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A recent Supreme Court of Canada ruling may force a long-time chief to step down.
On May 28, 2015, the Supreme Court of Canada upheld the Kahkewistahaw First Nation’s Election Act, which requires that those seeking political office have a minimum Grade 12 education.
The challenge was raised by a former chief of the Kahkewistahaw First Nation, who argued that the requirement was discriminatory on the grounds of educational attainment under s. 15 of the Canadian Charter of Rights and Freedoms. Louis Taypotat had previously been chief for 27 years, and incidentally during much of the 13-year period in which the band held community discussions that led to the education requirement. But when he tried to run in the May 2011 election, he was turned away because he had the equivalent of a grade 10 education.
The Federal Court of Appeal ruled that the Grade 12 requirement amounted to unintentional discrimination because it harmed older members and on-reserve members, as both groups tended to lack education. Upon the FCA ruling, on May 16, 2014, he was elected chief of Kahkewistahaw for a three-year term.
But the Supreme Court, in a unanimous ruling written by Justice Rosalie Abella, said there was no statistical evidence pointing to a link between the education requirement and a disparate impact among members of the band. Justice Abella said the appeal court had raised the issue of age and residency on the reserve, and that it had done so improperly, because it has never been identified as a ground of discrimination in previous Charter of Rights rulings.
Taypotat says he has no plan to vacate his position and he plans to obtain his GED to satisfy the education requirement.
Parkdale-High Park MPP, Cheri DiNovo, is attempting to “fix society.”
Inspired by Leelah Alcorn’s suicide last December, DiNovo tabled Bill 77 in March. Alcorn was an Ohio teen struggling with gender identity and rejection from her parents. In her suicide note, which was posted on Tumblr, Alcorn wrote that her parents put her into faith-based conversion therapy upon learning of her plans to transition. Alcorn’s note sparked international attention and spurred the creation of legislation – “Leelah’s Law”– in several states, including New Jersey and California, to ban conversion therapy for minors. Alcorn’s final words in the note were “fix society please.” And that is exactly what DiNovo is aiming to do with Bill 77.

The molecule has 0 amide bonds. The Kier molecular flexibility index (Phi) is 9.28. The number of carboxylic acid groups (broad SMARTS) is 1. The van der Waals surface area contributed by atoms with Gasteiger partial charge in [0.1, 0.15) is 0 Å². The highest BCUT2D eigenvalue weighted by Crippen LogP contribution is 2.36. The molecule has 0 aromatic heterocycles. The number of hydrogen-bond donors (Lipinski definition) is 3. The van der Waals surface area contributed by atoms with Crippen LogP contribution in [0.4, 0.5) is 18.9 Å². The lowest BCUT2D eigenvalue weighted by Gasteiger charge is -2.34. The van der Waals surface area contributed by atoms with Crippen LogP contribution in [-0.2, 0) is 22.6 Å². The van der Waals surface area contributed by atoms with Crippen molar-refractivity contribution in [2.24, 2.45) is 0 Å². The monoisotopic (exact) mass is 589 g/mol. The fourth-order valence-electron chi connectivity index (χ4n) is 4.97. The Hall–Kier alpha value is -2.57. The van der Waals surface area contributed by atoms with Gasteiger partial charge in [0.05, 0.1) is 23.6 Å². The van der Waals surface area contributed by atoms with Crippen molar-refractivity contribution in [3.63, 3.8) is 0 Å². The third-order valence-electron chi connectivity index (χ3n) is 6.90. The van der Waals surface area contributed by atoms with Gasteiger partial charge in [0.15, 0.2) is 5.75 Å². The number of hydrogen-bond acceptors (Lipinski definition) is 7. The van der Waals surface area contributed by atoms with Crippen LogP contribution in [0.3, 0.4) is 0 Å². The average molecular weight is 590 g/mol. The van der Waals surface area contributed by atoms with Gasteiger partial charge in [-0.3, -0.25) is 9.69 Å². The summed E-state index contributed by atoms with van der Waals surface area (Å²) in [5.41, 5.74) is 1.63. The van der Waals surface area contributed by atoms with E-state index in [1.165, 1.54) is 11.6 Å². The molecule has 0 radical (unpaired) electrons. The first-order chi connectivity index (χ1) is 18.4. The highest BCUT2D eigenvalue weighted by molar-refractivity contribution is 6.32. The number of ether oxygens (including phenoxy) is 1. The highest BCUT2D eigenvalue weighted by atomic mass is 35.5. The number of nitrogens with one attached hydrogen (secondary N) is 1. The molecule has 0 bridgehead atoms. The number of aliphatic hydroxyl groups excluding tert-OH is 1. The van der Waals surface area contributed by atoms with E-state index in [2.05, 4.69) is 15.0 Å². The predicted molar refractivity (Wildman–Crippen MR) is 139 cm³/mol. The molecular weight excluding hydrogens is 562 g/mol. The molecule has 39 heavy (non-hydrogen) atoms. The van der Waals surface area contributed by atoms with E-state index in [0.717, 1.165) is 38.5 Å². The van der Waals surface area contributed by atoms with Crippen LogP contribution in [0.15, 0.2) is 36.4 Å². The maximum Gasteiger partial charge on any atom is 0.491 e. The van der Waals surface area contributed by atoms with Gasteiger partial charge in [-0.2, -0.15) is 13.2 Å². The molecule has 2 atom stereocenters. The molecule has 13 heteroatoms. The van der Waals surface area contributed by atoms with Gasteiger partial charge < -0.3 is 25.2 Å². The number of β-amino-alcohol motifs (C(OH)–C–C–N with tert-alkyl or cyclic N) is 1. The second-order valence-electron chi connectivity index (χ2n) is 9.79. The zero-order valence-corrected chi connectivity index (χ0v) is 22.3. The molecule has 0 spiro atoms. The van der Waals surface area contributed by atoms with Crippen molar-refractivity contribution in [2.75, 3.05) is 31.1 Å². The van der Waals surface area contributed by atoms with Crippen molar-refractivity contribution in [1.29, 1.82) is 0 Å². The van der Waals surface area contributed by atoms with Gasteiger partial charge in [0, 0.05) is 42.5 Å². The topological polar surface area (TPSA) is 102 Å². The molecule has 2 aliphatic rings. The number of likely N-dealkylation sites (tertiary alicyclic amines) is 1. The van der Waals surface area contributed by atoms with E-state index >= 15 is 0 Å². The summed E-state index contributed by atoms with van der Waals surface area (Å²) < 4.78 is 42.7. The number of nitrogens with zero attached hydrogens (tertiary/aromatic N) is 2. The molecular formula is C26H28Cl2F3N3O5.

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The Patriot Act, one of the United States’s primary counterterrorism tools, is set to expire on Monday June 1. After weeks of debating the Act’s renewal, the Senate is far from making a concrete decision.
Both critics and supporters of the Patriot Act have used powerful and alarming language in their arguments. This New York Times article suggests that there is little or no evidence in the history of the Act to support the arguments of either side.
On the one hand, Republican senators who support renewing the Act argue that any changes to or withdrawal of “this critical tool would lead to attacks on the United States,” as Senator Tom Cotton recently stated. However, no evidence exists that the Patriot Act has ever prevented a terrorist attack.
On the other hand, critics of the Patriot Act argue that it threatens Americans’ private lives, granting the government overly vast surveillance powers. Here too, there is no concrete evidence of the Act being misused for personal or political gain in its existence.
This lack of evidence on either side has filled the recent Senate debates with hypothetical terms and arguments.
For example, last week, Senator Rand Paul argued that the Act should not be renewed: “Even if we stipulate for purposes of this discussion that no one within the [National Security Agency] is currently abusing this program for nefarious political purposes, can we say we are certain that will always be the case? Who is to say what might happen one year from now, two years from now, five years, 10 years or 15 years from now?”
With the Patriot Act expiring on Monday, the coming days will surely see another flurry of arguments. Read the full article to stay up to date here.
Protests against Ontario’s recently updated sex-ed curriculum have swept the province. Despite parents having the option to pull their children out of the curriculum – it’s not mandatory – opposition against the modifications claim a veto on all other children taking part in the classes. Earlier this month, concerned parents pulled over 35,000 elementary school students out of class to express their displeasure. In order to decode the hot-buttoned conflict, we must turn to the facts of the issue.
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It looks like Canada will not be the only jurisdiction to set new precedent on physician-assisted suicide and the right-to-die.
On June 5, the European Court of Human Rights (ECHR) is expected to rule on whether physicians have the right to take Vincent Lambert, who has been in a vegetative state since 2008, off life support. In line with his wife and six children’s wishes, Lambert’s doctors decided to stop intravenous food and water sustaining Lambert in January 2014, in accordance with a passive euthanasia law in France. But Lambert’s deeply religious parents took the case to the ECHR after a French court ruled that Lambert’s physicians had acted lawfully.
Check out the press release for the expected ruling here and an article from French media on the case here.